Signs have been found of a Kenya-bound flight that crashed in Cameroon with 114 people on board, an aviation official said Sunday.

Thomas Sobakam, chief of meteorology for the Douala airport from where the flight took off, refused to describe the signs, but said they were not pieces of wreckage. He said a state radio report the crash site had been located was premature. He refused further comment.

The international search for the Kenya Airways plane, which disappeared early Saturday, has been hampered by heavy rain followed by fog, thick forest and the rugged, remote terrain where it was believed to have crashed.

Michael Okwiri, spokesman for Kenya Airways, said officials in Kenya could not confirm reports that the plane had been found about 100 miles from Douala: "There appears to be conflicting information."

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Alfred Mutua, a Kenyan government spokesman, said authorities in Cameroon "refused to verify the reports. They have asked us to give them some time."

The Kenya Airways chief executive said the plane stopped emitting emergency signals after an initial distress call, though an automatic device should have kept up emissions for another two days.

"Why the signal is not being heard right now, we're not quite sure," said Kenya Airways CEO Titus Naikuni.

Sobakam had said at least 20 search-and-rescue vehicles spent the night in the bush and were methodically searching the vast forest, as were helicopters flying above the tree canopy. The effort includes a team of Cameroonian firefighters, as well as several teams led by MTN, a South African cell phone company that had several employees on board the crashed jet, Sobatam said.

Kenyan officials were on the scene, France lent helicopters and the U.S. National Transportation Safety Board and Boeing sent experts.

The jet bound for the Kenyan capital went down early Saturday near Lolodorf, about 90 miles southeast of the coastal city of Douala, where it had taken off after midnight Friday, said Alex Bayeck, a regional communications officer.

There was no word on survivors, Bayeck said by telephone Saturday.

In Kenya Sunday, the mother of a crew member sobbed outside a building where people have gathered for updates.

"Oh my last born, my last born, where am I going to go?" Kezzia Musimbi Kadurenge said, as a son helped her walk. "I'm finished."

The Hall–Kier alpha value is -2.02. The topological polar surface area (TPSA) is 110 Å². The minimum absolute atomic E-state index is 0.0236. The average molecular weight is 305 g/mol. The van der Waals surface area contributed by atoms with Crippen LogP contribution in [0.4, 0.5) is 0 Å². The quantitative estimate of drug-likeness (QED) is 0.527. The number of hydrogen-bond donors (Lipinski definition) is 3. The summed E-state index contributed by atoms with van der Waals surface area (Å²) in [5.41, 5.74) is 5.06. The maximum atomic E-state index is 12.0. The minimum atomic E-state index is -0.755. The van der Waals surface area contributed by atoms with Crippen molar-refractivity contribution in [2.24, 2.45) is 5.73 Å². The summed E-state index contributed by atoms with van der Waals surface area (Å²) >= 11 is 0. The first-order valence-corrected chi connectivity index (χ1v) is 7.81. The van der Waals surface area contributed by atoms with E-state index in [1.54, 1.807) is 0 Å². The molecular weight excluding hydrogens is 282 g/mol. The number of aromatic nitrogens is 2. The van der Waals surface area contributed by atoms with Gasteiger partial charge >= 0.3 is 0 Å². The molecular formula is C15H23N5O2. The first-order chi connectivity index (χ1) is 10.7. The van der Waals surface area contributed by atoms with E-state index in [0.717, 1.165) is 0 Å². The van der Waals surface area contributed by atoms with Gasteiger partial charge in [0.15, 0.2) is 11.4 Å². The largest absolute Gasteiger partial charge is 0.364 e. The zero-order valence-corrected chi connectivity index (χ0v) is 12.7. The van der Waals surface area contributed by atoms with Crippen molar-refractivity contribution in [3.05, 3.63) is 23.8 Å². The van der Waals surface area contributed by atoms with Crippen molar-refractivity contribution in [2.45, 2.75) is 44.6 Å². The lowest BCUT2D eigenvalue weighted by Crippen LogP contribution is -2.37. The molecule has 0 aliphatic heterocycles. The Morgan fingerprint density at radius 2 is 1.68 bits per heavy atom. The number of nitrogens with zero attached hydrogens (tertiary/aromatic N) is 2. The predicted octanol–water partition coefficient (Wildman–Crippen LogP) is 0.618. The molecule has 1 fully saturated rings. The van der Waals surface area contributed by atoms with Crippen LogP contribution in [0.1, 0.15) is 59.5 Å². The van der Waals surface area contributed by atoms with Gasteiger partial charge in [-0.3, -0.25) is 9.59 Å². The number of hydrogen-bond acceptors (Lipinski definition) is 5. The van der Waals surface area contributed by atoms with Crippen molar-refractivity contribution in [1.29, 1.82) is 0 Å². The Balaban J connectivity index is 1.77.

Relatives and colleagues of those aboard were making their way to the remote area, which has few roads and is dotted by small villages. Some said they wanted to join the search themselves but acknowledged they did not know how to begin in the tough conditions.

Infrastructure is poor in Cameroon's interior, with much of the area being searched only accessible by dirt tracks that turn to impassable mud in the rainy season. The country of 17 million on Africa's western coast has oil reserves and lush farmland but many of its citizens remain poor subsistence farmers.

Residents reported hearing a "large boom" Saturday, Bayeck said, and some said they saw a flash of fire markedly different from lightning.

Boeing spokesman Jim Proulx said the plane that crashed was equipped with an emergency transmitter that sends out an automatic locator signal "in the event of a rapid change in velocity."

Proulx told The Associated Press by telephone from Seattle, Wash., that the transmitter would have been activated upon impact, and can also be turned on by the flight crew.

Naikuni had said the plane was almost new. Sunday, he said Kenya Airways had no plans to ground the other two Boeing 737-800s in its fleet.

"We have checked the history of the aircraft with the manufacturer ... We don't believe at this particular moment that there is anything that would force us to stop operating the other two," Naikuni said.

Naikuni had said the plane took off an hour late because of rain, but Sobatam — the Douala meteorology chief — said the storm was probably not the sole cause of the accident.

"There was a thunderstorm, but there were other planes that left after [the Kenya Airways flight to Nairobi] that had no problems," said Sobatam, the Douala meteorology chief.

The Boeing 737-800 was carrying 114 people, including 105 passengers from 27 countries, Kenyan airline officials said, releasing a list of passengers' names Sunday.

A Nairobi-based Associated Press correspondent, Anthony Mitchell, was on the list. Mitchell had been on assignment in the region for the past week.

"We hope for the best," AP Executive Editor Kathleen Carroll said Saturday.

The Douala-Nairobi flight runs several times a week and commonly is used as an intermediary flight to Europe and the Middle East. Kenya Airways, considered one of the safest airlines in Africa, said most passengers were planning to transfer to ongoing flights in Nairobi.

Boeing's Proulx said there have not been any safety concerns with Chicago-based Boeing's fleet of 737-800s. About 2,000 737-800s are in use worldwide.

The last crash of an international Kenya Airways flight was on Jan. 30, 2000, when Flight 431 was taking off from Abidjan, Ivory Coast, on its way to Nairobi. Investigators blamed a faulty alarm and pilot error for that crash, which killed 169 people.

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